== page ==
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The shoes didn't fit. It was an omen.













Wednesday, April 11, 2012

A to Z Challenge, Day 8: J is for Jump and Jerk

This morning, well almost everyday when writing a scene, I find myself pondering and sometimes inking other ways to show someone being startled or moving abruptly. And whenever I’d turned my work into my editor, she’d write a big, fat ‘Ack!’ or ‘Yak!’.

“Sweetie,” she said many, many times. “You don’t have to try so hard. Things like this only need to be said simply. Remember, keep it simple.”

And my poor brain still believes there has to a fancier way of showing these words.  What do you think?

Below are a couple lines from my novel.

I jumped, turning to face the doorway, almost jabbing my wrist. “Oh my, goodness,” I gasped, yanking at the scissors stuck in the lace. “You scared me.”

I jerked my hand back. “Max, there are people right outside who can see in.”

 

Disclaimer: No one may use this written content. It belongs to Shelly Arkon.

22 comments:

  1. Sometimes it's a matter of personal taste in the editor. I think the two lines work well as they stand, but at the same time, they could be simplified with the odd change of word.

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    1. Well, now I'll be editor shopping as you already know.

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  2. I have definately had a few of the jump and jerk, especially when hubby has to work late and my imagination hears things

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    1. I jerk and jump when I write horror. I scare myself sometimes.

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  3. There is a lot of movement in these two lines, and it can get a little hard to keep all the images in your head as you read. I think if I read them with a line break before "Oh my goodness" it would slow it down a little. But I like the fact that it's all simple words, I think that works well with the urgency of the moment.

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  4. I always wonder about this kind of thing, if finding new ways is best or going with the tride and true. Hard to say on this one, I think they both work. Best of luck!

    Sarah Allen
    (my creative writing blog)

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    1. Yep.Yep.Yepper. It is hard sometimes.

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  5. It is difficult to express the right balance of action and emotion in a sentence. I often wonder: Will the reader understand? How best to get my point across?

    Your second sentence seems to work well, but in the first sentence, the character is jumping, turning, jabbing, gasping, and yanking.

    http://gail-baugniet.blogspot.com Theme: A World of Crime

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    1. Okay. I'll take this in consideration. Thank you.

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  6. The second is definitely better than the first. I would try rearranging the words. Something like, Turning toward the doorway I jumped and almost jabbed.....

    Or maybe use startled rather than jumped. I think all the ing endings slows the sentence down. Maybe that is what you are going for.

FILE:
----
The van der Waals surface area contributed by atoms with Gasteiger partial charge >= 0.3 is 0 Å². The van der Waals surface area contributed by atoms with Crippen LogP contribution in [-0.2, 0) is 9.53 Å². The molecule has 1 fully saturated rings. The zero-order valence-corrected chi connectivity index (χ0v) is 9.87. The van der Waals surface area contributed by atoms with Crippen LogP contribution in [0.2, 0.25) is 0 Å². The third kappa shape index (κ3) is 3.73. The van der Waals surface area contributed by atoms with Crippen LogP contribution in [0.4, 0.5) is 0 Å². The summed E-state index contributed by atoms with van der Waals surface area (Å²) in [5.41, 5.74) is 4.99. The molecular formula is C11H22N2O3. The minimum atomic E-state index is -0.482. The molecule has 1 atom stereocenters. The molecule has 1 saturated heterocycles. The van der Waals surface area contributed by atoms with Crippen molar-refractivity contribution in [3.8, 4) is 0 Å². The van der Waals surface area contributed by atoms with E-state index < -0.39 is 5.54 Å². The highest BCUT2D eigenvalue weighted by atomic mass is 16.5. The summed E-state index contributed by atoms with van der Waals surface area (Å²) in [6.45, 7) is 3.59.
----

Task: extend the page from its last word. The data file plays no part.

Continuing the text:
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    1. Yes. That soumds much better. Thank you.

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  7. I'm more in the "less is more" camp. So I agree with trying to write simply. ;)

    However, that's just my style as a writer.

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    1. Simple is much better but I'm always experimenting with different ways of saying something. Readiing out loud helps, of course.

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  8. I think that's difficult too.

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  9. Mmm... a tricky one!
    Sometimes fancy words seem toooo busy...
    There's a sense of non-stop activity in the words turning, jabbing, yanking which all point to edginess (which I think is what you're aiming for...)
    Maybe it depends on writing style?

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    1. Michelle:

      I will definitely fix it. Thank you.

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  10. Seems I've come across this problem in my own writing. Wanting to show every little action. What if you go with she jumped. Then she turns, but doesn't discover that she has nearly jabbed her wrist until she sees the scissors haning in the lace?

    I'm working on short story where I wanted my character to smell lilacs while driving in a cemetery, and I honed it down to a very simple sentence, instead of something that seemed to need more. Rearranging, breaking the whole thing down until something pops into place is sometimes the only way to get it right.

    Good luck, hon!

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    1. Thanks, Lorelei. Its easier to do this with someone else's work. I guess like they say, we are too close to our own stuff.

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  11. No, offense, but I agree with your editor. You need to tone it down and simplify it. The "almost jabbing my wrist," seems to clash with the jumping. Maybe I just need the sentence before to figure out why the character is jumping and how he or she almost jabs a wrist with a scissors. A little description would go along way to toning this down. Thanks for you visits. You rock!

    Catch My Words
    http://joycelansky.blogspot.com/

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    1. I'm never offended. And you rock, too.

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I'm dying to know what you think.